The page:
Shippers Today

Content provided by:












Email ThisRate ThisPrint Friendly

Pronounced change in market conditions in 2001

by Alfred Lo

Mr. Alfred Lo took over at the helm of P&O Nedlloyd (Hong Kong) Ltd when P&O and Nedlloyd merged in January 1997. As Managing Director, he is responsible for operations in Hong Kong, Macau and South China. There are 10 offices under his management, with a total staff of 360 and annual tunrover of some US $370mn. Mr. Lo has more than 20 years' experience in shipping.

The year 2000 was widely acclaimed as an excellent year for liner shipping companies, with most companies recording encouraging trading results.

By comparison, 2001 has seen a very pronounced change in market conditions with many carriers and industry analysts downbeat about the outlook and projecting a difficult time ahead.

Widespread reinvestment in new vessels, which are needed to serve projected trade growth over the longer term, has led to an influx of new capacity into the liner trades. Regrettably, the introduction of the new tonnage coincided with a downturn in the growth of the world's major economies.

The fortunes of global carriers are highly dependent on the demand for goods in the mature, consumer economies of the US and Europe. As we have observed, the momentum of these powerhouse economies has stalled and in some cases they have even slipped into recession.

Hence, for much of 2001, the liner shipping industry has faced a supply and demand imbalance, which has resulted in considerable erosion of revenue levels to the consternation of carriers.

Despite measures to address the capacity imbalance, revenue levels have continued to slide. The industry is now faced with an urgent need to restore revenue to levels that will allow carriers to sustain the level of service coverage which customers demand.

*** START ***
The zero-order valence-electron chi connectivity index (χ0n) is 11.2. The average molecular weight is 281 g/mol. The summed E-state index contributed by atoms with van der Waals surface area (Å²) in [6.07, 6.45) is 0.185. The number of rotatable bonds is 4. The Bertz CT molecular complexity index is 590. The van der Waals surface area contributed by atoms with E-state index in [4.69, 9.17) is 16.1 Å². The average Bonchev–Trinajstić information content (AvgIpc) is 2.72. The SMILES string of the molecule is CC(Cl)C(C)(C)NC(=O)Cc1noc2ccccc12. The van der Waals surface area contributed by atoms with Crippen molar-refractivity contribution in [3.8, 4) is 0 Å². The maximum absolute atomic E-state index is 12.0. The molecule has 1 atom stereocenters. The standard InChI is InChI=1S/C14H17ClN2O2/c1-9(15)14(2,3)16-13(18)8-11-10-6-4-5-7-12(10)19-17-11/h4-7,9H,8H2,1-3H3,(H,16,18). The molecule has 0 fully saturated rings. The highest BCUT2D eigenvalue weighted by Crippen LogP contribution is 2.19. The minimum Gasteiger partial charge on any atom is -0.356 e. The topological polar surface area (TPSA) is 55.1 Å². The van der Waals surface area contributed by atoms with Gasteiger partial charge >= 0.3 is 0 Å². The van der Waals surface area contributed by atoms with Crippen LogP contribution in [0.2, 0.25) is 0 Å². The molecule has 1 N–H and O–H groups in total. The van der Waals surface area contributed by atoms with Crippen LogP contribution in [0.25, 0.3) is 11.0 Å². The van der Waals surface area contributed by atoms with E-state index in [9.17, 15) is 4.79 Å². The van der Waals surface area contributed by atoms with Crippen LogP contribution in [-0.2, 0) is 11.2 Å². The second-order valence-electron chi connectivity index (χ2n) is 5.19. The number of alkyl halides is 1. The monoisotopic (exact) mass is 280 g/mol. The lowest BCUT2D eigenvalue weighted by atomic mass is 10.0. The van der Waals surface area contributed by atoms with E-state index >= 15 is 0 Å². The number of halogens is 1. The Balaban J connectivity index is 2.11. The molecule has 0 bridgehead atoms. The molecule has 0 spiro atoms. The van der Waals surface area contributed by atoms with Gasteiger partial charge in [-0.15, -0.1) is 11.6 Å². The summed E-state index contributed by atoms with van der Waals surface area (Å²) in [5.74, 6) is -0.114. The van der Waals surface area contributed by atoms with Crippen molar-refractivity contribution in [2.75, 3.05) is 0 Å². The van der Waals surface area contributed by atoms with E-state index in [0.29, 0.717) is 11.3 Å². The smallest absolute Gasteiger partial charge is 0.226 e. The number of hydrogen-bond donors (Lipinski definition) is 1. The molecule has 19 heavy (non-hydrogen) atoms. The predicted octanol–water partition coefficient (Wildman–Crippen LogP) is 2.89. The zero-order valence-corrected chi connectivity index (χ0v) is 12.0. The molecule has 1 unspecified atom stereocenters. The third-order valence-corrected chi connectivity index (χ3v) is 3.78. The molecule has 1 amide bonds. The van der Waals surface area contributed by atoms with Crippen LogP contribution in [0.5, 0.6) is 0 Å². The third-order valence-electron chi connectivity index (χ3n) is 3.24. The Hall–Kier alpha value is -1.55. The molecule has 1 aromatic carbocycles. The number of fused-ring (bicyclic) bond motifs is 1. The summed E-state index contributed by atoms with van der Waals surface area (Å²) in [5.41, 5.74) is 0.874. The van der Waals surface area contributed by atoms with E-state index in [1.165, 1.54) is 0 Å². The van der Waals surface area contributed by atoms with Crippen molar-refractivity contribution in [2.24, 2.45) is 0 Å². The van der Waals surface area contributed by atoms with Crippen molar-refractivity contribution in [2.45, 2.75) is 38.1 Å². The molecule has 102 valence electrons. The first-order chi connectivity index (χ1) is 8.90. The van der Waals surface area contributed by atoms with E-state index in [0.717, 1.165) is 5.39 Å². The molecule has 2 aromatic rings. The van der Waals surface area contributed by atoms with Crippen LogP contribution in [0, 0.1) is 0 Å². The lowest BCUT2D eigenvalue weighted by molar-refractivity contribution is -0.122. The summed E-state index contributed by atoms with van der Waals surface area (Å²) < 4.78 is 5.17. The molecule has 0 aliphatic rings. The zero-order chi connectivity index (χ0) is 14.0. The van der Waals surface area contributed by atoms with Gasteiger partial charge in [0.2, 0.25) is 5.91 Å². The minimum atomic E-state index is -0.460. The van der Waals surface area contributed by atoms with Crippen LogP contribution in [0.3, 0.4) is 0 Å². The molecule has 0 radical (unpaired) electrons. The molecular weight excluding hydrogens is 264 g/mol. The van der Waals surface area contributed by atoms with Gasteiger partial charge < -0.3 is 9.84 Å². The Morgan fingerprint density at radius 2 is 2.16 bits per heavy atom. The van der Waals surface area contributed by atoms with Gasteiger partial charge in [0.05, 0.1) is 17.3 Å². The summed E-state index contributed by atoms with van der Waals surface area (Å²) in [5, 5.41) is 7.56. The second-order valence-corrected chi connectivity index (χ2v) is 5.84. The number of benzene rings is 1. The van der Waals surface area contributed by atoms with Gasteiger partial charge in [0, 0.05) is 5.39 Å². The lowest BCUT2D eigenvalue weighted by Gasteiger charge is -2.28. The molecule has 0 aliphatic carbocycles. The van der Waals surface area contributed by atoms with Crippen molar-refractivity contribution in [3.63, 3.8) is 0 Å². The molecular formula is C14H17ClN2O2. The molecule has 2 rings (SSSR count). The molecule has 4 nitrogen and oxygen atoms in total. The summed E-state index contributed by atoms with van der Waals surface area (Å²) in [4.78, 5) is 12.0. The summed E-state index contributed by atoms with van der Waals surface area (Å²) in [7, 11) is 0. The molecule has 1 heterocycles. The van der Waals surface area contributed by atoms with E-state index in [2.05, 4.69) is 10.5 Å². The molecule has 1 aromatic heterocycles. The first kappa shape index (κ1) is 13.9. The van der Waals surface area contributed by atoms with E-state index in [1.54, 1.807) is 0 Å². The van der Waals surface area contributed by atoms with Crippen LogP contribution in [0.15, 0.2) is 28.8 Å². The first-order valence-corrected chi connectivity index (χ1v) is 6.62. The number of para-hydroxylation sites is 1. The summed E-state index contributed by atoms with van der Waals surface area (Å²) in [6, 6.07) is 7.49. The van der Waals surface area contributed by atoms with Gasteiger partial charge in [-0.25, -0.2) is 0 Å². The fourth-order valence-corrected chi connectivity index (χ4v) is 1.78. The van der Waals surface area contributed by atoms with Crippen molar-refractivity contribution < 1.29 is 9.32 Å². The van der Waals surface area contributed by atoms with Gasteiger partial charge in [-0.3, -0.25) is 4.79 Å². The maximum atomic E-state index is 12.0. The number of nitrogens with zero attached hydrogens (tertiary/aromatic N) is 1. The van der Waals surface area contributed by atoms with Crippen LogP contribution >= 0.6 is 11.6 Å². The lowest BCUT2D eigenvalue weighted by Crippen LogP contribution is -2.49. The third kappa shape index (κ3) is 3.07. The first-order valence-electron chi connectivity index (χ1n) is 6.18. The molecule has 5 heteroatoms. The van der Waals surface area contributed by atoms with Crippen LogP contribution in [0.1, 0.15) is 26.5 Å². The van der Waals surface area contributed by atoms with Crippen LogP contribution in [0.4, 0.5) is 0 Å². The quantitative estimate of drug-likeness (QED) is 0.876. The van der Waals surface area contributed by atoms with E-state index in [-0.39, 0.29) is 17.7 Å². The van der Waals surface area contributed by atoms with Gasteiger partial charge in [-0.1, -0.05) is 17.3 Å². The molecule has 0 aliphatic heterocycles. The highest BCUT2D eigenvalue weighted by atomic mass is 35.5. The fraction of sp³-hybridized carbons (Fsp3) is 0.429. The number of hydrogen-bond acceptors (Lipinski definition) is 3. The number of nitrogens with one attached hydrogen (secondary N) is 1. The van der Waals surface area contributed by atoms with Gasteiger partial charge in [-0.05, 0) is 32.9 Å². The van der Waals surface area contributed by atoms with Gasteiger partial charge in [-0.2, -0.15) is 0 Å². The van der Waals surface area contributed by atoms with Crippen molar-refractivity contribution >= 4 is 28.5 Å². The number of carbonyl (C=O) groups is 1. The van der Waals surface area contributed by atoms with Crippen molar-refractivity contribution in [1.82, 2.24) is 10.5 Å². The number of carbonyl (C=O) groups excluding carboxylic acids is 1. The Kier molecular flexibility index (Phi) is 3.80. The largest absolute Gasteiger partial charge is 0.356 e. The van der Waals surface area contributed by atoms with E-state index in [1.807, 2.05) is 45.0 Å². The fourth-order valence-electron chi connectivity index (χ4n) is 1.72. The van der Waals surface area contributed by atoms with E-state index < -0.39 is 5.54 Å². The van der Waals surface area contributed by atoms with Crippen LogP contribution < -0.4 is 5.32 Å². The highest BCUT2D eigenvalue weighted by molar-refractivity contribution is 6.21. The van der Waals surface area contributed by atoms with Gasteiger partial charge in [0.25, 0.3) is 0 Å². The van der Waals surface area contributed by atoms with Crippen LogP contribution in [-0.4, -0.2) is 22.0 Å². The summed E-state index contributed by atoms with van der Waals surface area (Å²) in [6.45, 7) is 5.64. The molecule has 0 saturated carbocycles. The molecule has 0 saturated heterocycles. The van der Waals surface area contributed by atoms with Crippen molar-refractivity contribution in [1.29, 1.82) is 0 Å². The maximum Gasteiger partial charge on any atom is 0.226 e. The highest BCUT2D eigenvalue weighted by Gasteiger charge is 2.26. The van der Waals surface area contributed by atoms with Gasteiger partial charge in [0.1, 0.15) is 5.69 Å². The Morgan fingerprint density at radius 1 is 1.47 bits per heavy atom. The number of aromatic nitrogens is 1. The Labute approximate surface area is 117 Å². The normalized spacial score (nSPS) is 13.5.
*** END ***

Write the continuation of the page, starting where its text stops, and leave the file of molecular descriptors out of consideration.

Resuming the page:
Geopolitical events also have a major impact on trade patterns and the cost of operations. Obviously we all wish for a future free from the violence and conflict witnessed over recent months and long for a prolonged period of stability and peace.

Looking at the situation from a local perspective, Hong Kong and its hinterland of Southern China are particularly susceptible to any fluctuation in consumer demand in overseas markets. The outlook for the shipping and logistics sectors in Hong Kong and Southern China is directly dependent on the rate of global economic recovery.

On an upbeat note, China's accession to the World Trade Organization offers much promise. WTO membership is expected to lead to a growth in trade volumes and this clearly represents positive news for those of us whose financial performance is heavily dependent on the prevailing world trade conditions.

The depth of the economic slow down also seems to be less severe than originally anticipated. There are suggestions that after a brief lull we will begin to observe a notable improvement by the middle of 2002.

Often periods of adversity provide the stimulus for some of the most profound and inspirational commercial paradigm shifts in an industry. Whilst 2002 will undoubtedly be a challenging year for container lines, there is reason to expect progressive improvement.